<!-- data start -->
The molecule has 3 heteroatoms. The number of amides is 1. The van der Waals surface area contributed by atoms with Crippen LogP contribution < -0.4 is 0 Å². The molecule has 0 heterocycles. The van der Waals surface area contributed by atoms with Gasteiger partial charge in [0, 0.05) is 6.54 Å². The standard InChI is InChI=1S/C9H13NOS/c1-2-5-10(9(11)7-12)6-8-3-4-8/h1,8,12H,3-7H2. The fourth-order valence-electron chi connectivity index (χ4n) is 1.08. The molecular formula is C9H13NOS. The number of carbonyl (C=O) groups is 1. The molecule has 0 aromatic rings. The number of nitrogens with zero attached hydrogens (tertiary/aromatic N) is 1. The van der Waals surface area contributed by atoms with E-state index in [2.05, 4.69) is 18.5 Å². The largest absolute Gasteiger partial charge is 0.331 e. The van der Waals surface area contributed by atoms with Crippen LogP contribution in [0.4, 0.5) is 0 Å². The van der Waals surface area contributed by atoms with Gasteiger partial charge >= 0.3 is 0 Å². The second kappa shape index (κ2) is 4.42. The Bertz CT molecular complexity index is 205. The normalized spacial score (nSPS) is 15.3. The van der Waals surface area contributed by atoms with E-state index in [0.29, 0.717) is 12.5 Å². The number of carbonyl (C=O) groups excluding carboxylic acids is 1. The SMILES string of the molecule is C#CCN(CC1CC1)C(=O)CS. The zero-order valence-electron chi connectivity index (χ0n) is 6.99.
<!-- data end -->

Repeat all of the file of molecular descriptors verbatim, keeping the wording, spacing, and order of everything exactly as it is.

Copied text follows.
The molecule has 3 heteroatoms. The number of amides is 1. The van der Waals surface area contributed by atoms with Crippen LogP contribution < -0.4 is 0 Å². The molecule has 0 heterocycles. The van der Waals surface area contributed by atoms with Gasteiger partial charge in [0, 0.05) is 6.54 Å². The standard InChI is InChI=1S/C9H13NOS/c1-2-5-10(9(11)7-12)6-8-3-4-8/h1,8,12H,3-7H2. The fourth-order valence-electron chi connectivity index (χ4n) is 1.08. The molecular formula is C9H13NOS. The number of carbonyl (C=O) groups is 1. The molecule has 0 aromatic rings. The number of nitrogens with zero attached hydrogens (tertiary/aromatic N) is 1. The van der Waals surface area contributed by atoms with E-state index in [2.05, 4.69) is 18.5 Å². The largest absolute Gasteiger partial charge is 0.331 e. The van der Waals surface area contributed by atoms with Crippen LogP contribution in [0.4, 0.5) is 0 Å². The van der Waals surface area contributed by atoms with Gasteiger partial charge >= 0.3 is 0 Å². The second kappa shape index (κ2) is 4.42. The Bertz CT molecular complexity index is 205. The normalized spacial score (nSPS) is 15.3. The van der Waals surface area contributed by atoms with E-state index in [0.29, 0.717) is 12.5 Å². The number of carbonyl (C=O) groups excluding carboxylic acids is 1. The SMILES string of the molecule is C#CCN(CC1CC1)C(=O)CS. The zero-order valence-electron chi connectivity index (χ0n) is 6.99.